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My sister, actually, is the one who gave me my first acting opportunity. She put together an ensemble of women called Off the Muff, her response to The Vagina Monologues. It was eight women, all auto-biographical, first person, present tense monologues. She invited me because I was doing a lot of writing and journaling around my ovaries. She invited me to speak about my ovaries, and speak about what I was going through at the time. I white-knuckled it through the entire performance, that first one. At the end she said, “You know, you should really do this.” Her opinion … Not just because she’s an actor, but obviously as my twin. Her encouragement meant everything to me. So I just charged forward like, “Okay, I’m doing this. I’m gonna go for it.”
Linda: I just love how you’re empowering women! Even in the entertainment industry, females are finally rising to the top. The ladies are making their superhero mark in films like Captain Marvel, Wonder Woman, Dark Phoenix and Black Widow as well as showing off more and more skills behind the camera. I feel like everything is coming together. Do you feel we are moving in the right direction?
Sharon: Oh definitely. For me, that’s why this works for me on so many levels, being a part of this movie is total, “Sharon Blynn in the pocket!”
Linda: That’s great!
Sharon: It’s Marvel, which is Stan Lee, which is, “Oh my gosh!” Nerdtastically great! As an actor and the level of the people, I get to work with, amazing. And then also, this female-centric thing, not only in general, but it’s the first female lead superhero in the Marvel Universe. It’s the first female director, Anna Boden, with our partner Ryan Fleck. Anna is the first female director in the MCU, which is amazing. And then, all the messaging throughout the movie about our power and owning our power and our voices as women. Not in an anti-guy thing, more just in a positive, empowering way for everyone really.
“And so, it’s my jam on every personal level. So, it just couldn’t be more perfect. I hate using the word perfect, but it really is just in my groove.”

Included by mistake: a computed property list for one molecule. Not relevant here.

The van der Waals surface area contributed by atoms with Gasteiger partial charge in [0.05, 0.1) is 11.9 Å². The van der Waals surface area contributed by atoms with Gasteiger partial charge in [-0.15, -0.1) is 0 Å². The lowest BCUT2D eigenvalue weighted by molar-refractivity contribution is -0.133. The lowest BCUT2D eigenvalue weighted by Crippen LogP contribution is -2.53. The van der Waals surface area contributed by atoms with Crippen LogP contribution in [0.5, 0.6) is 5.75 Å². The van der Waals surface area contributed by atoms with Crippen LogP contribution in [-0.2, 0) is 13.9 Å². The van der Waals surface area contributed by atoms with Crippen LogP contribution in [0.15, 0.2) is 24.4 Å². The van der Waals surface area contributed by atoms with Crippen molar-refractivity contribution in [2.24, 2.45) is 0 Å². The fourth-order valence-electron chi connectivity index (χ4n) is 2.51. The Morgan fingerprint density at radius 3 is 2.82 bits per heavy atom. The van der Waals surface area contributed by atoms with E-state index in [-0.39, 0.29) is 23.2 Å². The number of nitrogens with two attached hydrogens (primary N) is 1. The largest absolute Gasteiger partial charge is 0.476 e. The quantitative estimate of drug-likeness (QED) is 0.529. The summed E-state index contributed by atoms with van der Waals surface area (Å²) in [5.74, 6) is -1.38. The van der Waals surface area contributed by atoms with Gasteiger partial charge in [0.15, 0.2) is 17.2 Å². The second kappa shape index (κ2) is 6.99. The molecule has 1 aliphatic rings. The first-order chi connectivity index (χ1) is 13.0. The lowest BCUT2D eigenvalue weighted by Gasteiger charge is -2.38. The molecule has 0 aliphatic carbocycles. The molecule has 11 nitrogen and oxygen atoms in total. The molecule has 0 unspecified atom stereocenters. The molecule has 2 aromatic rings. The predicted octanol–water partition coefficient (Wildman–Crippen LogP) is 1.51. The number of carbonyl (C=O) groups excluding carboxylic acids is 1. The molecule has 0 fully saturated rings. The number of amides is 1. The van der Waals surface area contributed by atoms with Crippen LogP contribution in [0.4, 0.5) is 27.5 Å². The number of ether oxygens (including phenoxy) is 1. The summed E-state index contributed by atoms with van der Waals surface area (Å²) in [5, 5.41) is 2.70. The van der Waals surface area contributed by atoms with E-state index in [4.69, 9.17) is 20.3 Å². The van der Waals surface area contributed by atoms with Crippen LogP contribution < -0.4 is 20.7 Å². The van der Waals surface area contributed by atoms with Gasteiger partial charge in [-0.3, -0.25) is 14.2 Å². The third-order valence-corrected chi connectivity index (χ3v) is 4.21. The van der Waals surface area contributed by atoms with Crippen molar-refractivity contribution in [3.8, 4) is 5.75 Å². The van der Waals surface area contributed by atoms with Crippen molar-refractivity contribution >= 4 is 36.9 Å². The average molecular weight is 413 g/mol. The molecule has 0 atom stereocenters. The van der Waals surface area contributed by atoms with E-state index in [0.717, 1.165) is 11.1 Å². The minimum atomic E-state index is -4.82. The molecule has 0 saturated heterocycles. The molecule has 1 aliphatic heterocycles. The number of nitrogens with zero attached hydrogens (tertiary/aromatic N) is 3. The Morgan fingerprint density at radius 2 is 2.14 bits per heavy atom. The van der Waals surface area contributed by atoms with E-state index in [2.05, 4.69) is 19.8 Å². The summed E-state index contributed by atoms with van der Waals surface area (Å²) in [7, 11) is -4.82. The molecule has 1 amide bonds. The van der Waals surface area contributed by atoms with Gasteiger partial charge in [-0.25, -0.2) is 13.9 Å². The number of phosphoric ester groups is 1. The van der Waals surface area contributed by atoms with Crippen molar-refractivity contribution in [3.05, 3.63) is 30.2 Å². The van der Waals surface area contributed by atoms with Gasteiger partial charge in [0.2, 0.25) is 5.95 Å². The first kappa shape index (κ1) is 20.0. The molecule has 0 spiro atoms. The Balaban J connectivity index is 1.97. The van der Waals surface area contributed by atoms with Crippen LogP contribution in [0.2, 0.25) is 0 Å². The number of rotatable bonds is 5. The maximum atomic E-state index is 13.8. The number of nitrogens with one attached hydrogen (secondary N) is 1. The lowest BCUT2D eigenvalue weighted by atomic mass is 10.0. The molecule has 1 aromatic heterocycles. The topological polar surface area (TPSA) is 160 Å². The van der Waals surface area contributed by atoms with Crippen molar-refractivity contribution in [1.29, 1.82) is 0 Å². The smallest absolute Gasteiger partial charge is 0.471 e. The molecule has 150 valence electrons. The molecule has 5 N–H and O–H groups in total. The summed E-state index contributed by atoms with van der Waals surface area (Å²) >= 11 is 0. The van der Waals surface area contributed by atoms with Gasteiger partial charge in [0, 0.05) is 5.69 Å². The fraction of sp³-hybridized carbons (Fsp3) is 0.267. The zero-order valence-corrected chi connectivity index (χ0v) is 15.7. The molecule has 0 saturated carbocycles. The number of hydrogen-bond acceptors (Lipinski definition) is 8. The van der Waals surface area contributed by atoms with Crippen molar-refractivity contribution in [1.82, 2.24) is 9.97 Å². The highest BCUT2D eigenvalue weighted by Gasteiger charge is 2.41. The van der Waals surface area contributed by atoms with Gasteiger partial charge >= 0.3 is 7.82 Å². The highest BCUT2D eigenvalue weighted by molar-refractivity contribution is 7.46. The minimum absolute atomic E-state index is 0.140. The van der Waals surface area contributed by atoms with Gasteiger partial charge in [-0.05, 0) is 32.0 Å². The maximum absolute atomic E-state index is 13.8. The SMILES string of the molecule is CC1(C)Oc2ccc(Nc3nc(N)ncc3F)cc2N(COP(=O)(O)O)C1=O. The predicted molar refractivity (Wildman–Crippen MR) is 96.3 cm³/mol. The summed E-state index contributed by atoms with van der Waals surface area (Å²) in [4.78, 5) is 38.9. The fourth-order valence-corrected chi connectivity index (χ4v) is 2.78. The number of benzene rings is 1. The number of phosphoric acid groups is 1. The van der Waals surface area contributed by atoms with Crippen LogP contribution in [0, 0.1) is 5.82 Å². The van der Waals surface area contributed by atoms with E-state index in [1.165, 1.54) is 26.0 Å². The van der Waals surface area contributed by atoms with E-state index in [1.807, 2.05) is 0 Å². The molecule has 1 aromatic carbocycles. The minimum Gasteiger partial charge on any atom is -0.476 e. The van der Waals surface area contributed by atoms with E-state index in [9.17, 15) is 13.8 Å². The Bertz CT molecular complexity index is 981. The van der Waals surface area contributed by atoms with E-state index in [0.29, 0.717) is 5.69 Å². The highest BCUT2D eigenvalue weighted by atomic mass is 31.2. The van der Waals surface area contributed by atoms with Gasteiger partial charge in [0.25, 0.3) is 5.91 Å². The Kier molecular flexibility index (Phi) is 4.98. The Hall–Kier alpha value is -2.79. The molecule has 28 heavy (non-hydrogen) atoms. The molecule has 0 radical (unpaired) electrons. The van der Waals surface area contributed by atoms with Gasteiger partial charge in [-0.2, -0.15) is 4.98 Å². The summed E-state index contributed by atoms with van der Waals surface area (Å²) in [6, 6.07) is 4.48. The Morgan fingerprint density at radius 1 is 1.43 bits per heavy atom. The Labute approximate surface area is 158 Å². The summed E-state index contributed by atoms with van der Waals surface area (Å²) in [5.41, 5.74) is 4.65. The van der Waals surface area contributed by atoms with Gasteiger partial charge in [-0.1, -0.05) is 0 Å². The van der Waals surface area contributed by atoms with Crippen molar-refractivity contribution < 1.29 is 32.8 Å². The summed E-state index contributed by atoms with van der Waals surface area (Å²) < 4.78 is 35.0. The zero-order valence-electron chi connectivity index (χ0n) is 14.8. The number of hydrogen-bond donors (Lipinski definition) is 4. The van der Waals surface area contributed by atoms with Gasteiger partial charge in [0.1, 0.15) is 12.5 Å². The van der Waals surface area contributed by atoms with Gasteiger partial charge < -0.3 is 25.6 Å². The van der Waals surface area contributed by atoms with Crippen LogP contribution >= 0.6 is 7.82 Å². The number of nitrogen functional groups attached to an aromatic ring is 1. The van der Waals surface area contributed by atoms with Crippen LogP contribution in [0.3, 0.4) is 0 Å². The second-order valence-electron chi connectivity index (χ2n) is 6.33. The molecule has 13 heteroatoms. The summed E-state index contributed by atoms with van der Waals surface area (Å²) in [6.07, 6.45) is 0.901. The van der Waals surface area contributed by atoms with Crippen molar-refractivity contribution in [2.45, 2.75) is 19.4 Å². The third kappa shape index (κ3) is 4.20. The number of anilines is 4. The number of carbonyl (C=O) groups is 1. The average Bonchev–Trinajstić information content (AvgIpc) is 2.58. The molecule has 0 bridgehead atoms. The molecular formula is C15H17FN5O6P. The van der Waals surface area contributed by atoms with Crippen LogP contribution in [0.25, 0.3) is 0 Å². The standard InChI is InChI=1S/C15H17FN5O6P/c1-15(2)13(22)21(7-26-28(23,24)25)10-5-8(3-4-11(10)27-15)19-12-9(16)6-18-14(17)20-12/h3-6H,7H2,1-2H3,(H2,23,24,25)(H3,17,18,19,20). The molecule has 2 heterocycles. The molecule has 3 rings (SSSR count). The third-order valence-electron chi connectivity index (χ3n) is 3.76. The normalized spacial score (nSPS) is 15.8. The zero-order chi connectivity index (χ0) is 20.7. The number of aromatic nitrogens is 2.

Linda: Well yeah. It seemed like it was that perfect fit.
Sharon: Even my haircut is perfect right? (laughs)
Linda: (laughs) I was already excited to talk to you, but as I kept learning more I just … I love shedding light on these types of things. I wish people would do it more, but we’re heading there, we’re getting there. That’s very exciting.
Sharon: It’s why I started doing what I do. I was like, “Okay, the more visibility I have the more the image is out there.” These interviews are amazing, great, and just visually that just says a lot without having to say anything. So it’s a combination of the two and getting to do both. Especially now at this level, that I hope continues. I mean, I’ve been doing this since 2002, so it’s been quite some years since I started it to be at this point. And so, I’m thrilled, I’m thrilled.
Linda: That’s awesome. Are there other future projects that you have coming up that you’d like to talk about? Do you see yourself behind the camera?
Sharon: You know, I’ve never had any behind the camera aspirations … Well, I can’t say that actually. For me, it’s sort of if the idea comes I try to make it happen. I did shoot this sort of conceptual music video thing, which would take way too long to tell you about. It’s in the can, and I conceived it, [and told] my boyfriend. I was like, “I have this idea and I don’t know.” He said, “Well, storyboard it.” I said, “I don’t know how to draw.” He said, “Sharon, you love comic books, right? Okay, draw some squares and stick figures, and just get it on paper and start it.” And I did it. I was challenged by a friend of mine who I was joking with about this idea I had. She said, “Okay, I’m not letting you get away with not doing it.”